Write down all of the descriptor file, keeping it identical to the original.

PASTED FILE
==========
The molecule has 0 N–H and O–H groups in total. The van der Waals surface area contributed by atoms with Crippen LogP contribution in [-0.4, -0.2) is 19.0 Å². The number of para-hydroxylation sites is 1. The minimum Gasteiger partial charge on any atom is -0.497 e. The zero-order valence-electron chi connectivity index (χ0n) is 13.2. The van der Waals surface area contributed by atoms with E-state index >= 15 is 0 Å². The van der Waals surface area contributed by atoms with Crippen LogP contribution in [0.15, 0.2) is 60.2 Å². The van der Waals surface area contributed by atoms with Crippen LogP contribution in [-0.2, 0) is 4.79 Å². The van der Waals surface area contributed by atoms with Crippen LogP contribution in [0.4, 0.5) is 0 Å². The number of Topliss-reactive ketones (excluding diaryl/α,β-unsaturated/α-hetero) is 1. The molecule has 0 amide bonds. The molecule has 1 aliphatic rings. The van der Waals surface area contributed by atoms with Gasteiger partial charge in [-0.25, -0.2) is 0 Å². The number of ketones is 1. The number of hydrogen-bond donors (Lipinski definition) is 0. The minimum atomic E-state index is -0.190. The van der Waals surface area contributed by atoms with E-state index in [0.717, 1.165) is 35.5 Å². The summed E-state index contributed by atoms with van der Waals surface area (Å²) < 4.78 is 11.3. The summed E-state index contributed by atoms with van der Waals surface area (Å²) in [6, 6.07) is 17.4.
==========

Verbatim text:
The molecule has 0 N–H and O–H groups in total. The van der Waals surface area contributed by atoms with Crippen LogP contribution in [-0.4, -0.2) is 19.0 Å². The number of para-hydroxylation sites is 1. The minimum Gasteiger partial charge on any atom is -0.497 e. The zero-order valence-electron chi connectivity index (χ0n) is 13.2. The van der Waals surface area contributed by atoms with E-state index >= 15 is 0 Å². The van der Waals surface area contributed by atoms with Crippen LogP contribution in [0.15, 0.2) is 60.2 Å². The van der Waals surface area contributed by atoms with Crippen LogP contribution in [-0.2, 0) is 4.79 Å². The van der Waals surface area contributed by atoms with Crippen LogP contribution in [0.4, 0.5) is 0 Å². The number of Topliss-reactive ketones (excluding diaryl/α,β-unsaturated/α-hetero) is 1. The molecule has 0 amide bonds. The molecule has 1 aliphatic rings. The van der Waals surface area contributed by atoms with Gasteiger partial charge in [-0.25, -0.2) is 0 Å². The number of ketones is 1. The number of hydrogen-bond donors (Lipinski definition) is 0. The minimum atomic E-state index is -0.190. The van der Waals surface area contributed by atoms with E-state index in [0.717, 1.165) is 35.5 Å². The summed E-state index contributed by atoms with van der Waals surface area (Å²) < 4.78 is 11.3. The summed E-state index contributed by atoms with van der Waals surface area (Å²) in [6, 6.07) is 17.4.